There are so many “reality shows” on TV right now. Yet, when I have wasted some time watching them, they aren’t “reality” at all. The only reality that I have seen in so many of them is that you will get hurt emotionally, you will have people stab you in the back, and you will end up looking like a fool in most scenarios.
So many “lovestruck” couples get ideas in their heads of what marriage is going to be for them. Shortly after they say “I do,” their “reality” sets in. While women find fulfillment in relationships, men find fulfillment in their accomplishments. They find fulfillment in being able to cross one more item off of their lifelong list of things to do, and getting married is usually one of those items. While the wife wants to nurture their relationship, have candlelight dinners, and cuddle on the couch together, the man may be looking at his agenda, searching for the next thing to conquer. For the bride who has the “lovestruck” notion that her new husband will meet all of her needs, she finds that she is bitterly disappointed.
TV doesn’t help in the view of marriage. There are so many shows which have fairy tale endings such as Cinderella. Her prince charming comes and dashes her away to live a perfect life, willing to meet her every wish. We all know that isn’t reality. Reality is that over 50% of marriages will fail. Reality is that there are many wives who face physical or emotional abuse on a daily basis.
Ladies, your husband will fail at some point. Maybe he won’t ever beat you or commit adultery. Praise God if he doesn’t! However, we need to remember that he is just a man, and man will at some point have failures to face. How we, as wives, respond to those failures will speak volumes to him. When failure hits him, he is going to be dealing with a myriad of emotions and thoughts. He may feel worthless, fearful, stressed, insignificant, or unloved, just to name a few. His self-esteem may be at an all-time low. As the woman who has vowed to honor and cherish this man, we must guard our words, as well as our body language when he faces these troublesome times.
One thing we often try to do is help him, but we do it in our own strength, rather than depending on the Lord. By continuing in our own strength, we may blurt out, “I told you it was a bad idea!” So much for following the biblical mandate to encourage one another! (Heb. 3:13, 10:25) Poor hubby already knows it was a bad idea; that’s why it failed! He doesn’t need us to remind him of that failure, making him feel like more of a failure himself.
It’s important to remember that when we face failures, we often view ourselves as being the failure, when in reality, the failure came through something which we may have done. There is a difference. For instance, if I try a new recipe and it turns out terrible, that doesn’t mean that I am a failure at cooking. It just means that particular recipe was a failure. I have to move on to another meal, forgetting about the previous one.
We must be diligent to pray even more aggressively during these times. God is willing to give us wisdom when we ask for it. (James 1:5) What we think we should say to him may not be the wisest thing to say, so we must stay connected to the Lord, trusting Him to help us be an encourager. We are told in scripture to bear one another’s burdens. (Gal. 6:2) Many times we think of doing this to those outside of our home, but whose burden would be better to bear than our spouse’s? After all, we did vow to love him in the good times and the bad times.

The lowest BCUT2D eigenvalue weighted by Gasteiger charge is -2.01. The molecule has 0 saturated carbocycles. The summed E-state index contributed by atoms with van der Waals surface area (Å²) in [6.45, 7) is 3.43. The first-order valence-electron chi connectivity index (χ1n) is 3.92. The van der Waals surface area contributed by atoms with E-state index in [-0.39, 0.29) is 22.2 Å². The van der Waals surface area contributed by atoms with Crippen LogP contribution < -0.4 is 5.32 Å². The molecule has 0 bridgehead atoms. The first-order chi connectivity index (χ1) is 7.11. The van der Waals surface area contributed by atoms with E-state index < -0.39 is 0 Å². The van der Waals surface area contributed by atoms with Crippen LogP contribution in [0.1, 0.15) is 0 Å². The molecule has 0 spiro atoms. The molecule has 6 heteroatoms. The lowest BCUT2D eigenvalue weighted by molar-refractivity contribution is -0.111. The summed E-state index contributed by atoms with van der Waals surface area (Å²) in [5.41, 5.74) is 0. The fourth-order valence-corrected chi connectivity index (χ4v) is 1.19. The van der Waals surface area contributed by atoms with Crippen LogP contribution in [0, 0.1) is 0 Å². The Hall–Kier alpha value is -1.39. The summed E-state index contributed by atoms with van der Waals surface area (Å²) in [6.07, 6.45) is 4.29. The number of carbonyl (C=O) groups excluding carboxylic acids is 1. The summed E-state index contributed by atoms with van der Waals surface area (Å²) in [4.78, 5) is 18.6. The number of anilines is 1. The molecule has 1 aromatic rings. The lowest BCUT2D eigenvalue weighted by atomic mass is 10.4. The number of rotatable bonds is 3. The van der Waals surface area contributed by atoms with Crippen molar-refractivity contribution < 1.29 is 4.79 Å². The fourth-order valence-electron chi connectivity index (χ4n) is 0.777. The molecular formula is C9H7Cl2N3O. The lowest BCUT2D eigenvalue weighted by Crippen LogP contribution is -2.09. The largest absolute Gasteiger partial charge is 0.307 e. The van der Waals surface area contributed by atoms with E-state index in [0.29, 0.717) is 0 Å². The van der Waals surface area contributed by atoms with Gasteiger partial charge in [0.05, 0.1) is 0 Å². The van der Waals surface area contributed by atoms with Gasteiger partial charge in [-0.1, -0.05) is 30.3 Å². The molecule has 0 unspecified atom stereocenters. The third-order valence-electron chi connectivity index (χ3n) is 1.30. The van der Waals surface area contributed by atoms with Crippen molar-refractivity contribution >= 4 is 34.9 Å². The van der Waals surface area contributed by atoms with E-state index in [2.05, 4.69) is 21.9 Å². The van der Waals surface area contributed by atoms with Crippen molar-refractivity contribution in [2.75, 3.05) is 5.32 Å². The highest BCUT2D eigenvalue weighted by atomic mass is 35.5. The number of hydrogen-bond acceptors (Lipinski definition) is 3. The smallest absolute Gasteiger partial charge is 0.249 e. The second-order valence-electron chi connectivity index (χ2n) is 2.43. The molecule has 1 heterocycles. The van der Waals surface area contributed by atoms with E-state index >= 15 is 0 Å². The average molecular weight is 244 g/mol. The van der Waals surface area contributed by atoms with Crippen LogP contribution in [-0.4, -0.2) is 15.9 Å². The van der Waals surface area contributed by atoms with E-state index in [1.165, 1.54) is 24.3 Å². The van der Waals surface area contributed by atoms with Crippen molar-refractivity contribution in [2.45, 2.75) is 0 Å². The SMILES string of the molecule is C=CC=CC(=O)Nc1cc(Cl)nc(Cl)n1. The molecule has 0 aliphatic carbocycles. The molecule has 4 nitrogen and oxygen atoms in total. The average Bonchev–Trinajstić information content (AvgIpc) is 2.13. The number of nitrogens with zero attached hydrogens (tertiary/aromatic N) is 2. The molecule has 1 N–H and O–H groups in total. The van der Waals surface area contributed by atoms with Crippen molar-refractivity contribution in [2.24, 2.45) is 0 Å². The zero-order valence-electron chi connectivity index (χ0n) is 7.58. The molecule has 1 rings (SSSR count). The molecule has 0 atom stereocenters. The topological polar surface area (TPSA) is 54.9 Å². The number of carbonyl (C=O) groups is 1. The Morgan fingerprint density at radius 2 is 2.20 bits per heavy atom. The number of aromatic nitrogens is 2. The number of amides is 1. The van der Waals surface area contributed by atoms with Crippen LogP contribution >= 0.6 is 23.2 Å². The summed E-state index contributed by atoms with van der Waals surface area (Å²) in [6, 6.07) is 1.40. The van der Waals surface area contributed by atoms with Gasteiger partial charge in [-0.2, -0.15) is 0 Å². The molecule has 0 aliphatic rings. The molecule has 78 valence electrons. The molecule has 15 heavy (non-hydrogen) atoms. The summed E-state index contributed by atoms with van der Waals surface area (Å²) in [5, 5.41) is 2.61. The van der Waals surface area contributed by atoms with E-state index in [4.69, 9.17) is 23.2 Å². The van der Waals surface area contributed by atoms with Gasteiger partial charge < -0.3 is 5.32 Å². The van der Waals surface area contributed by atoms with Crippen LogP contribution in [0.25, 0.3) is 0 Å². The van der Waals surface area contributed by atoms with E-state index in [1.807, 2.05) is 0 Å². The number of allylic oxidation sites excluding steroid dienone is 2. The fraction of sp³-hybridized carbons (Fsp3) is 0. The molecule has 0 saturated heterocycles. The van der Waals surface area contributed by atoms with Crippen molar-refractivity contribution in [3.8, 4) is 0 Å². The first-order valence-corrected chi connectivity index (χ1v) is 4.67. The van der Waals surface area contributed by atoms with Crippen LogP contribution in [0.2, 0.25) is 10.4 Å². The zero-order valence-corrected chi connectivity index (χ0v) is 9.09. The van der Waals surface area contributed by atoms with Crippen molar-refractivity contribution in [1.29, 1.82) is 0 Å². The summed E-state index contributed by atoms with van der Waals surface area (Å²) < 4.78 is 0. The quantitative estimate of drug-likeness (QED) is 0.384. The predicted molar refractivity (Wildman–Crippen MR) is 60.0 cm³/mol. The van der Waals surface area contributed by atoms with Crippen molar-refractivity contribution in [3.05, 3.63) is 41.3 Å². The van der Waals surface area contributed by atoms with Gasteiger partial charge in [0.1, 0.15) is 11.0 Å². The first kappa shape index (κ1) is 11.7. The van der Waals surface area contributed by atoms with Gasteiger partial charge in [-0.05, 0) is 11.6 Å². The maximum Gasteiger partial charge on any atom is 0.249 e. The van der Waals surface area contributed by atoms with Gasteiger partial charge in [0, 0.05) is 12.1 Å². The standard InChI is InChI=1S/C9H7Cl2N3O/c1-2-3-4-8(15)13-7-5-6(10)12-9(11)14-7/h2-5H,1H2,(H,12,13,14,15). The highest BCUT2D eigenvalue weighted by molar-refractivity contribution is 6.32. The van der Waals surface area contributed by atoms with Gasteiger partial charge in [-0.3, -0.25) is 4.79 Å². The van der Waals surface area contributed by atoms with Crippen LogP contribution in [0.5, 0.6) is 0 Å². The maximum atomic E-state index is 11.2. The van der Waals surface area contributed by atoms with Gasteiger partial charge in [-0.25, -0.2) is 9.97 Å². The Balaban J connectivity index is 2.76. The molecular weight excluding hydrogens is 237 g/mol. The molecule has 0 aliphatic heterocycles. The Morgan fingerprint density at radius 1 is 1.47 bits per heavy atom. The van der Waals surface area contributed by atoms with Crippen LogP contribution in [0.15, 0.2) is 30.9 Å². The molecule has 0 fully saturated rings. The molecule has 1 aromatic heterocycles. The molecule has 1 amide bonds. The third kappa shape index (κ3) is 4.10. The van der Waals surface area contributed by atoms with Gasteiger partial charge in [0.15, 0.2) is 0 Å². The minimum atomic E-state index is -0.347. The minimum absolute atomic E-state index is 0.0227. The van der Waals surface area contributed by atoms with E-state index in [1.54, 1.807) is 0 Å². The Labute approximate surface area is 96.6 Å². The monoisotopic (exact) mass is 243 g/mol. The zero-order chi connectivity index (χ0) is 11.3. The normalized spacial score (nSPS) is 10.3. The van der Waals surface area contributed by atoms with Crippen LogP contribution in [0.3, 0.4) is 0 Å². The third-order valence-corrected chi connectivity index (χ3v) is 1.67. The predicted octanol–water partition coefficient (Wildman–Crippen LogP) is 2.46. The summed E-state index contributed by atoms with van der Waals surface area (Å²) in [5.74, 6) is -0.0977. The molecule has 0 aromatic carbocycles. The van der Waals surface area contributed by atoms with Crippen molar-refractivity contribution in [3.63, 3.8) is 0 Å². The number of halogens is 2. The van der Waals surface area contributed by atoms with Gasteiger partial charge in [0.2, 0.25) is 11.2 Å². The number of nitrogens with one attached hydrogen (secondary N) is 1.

We need to be considerate of his feelings and moodiness. Let him know that you are there for him if he wants to talk, but let him know that you don’t want to force him to talk if silent reflection is what he feels that he needs for the moment. My husband has been going through some real trials lately. On top of that, he is overwhelmed with three jobs that loom before him. It seems like he is running into difficulty with all three jobs. While letting him vent to me this morning, I casually mentioned a couple of things which the Lord has recently shown me, and gently suggested that he try looking at his tasks in the same way. I believe that part of why he was receptive to this is because I take the time to ask him about his work. I also ask if there is anything I can do to help, and I sympathize with what he is feeling. I don’t try to solve his problem, or attack his manhood by telling him that he is doing it all wrong. I give him the listening ear that he needs, and then he is receptive to a gentle, biblically based admonition, because I’m not preaching at him. I am just gently instructing him on something that I have been praying about in my own life, and sharing what God has shown me.
When your husband is facing bitter disappointments, be sure to tell him that you’re sorry it didn’t work out like he had hoped. Tell him that you can certainly understand how discouraged he must be. After you have taken time to acknowledge the situation, along with his feelings about it, then you may find it appropriate to gently remind him that God hasn’t ever failed you, so you have confidence in God’s ability to see him through this time. Remind him that God has started a good work in him, and God will carry it through to completion. Phil. 1:6
In closing, we need to remember that God made man with an intense need for sex. When he is going through troublesome times that leave him feeling like less of a man, we can do a fabulous job by being responsive in that area. We may even need to be the initiators, letting him know that we still find him desirable. That physical release can be a huge help to a man who is facing some stressful times. Make it fun for him to be home. I have mentioned before how we, as wives, should make the home a refuge from the things of life. At times, that refuge may simply be in the bedroom.
© 2003, Stacy R Miller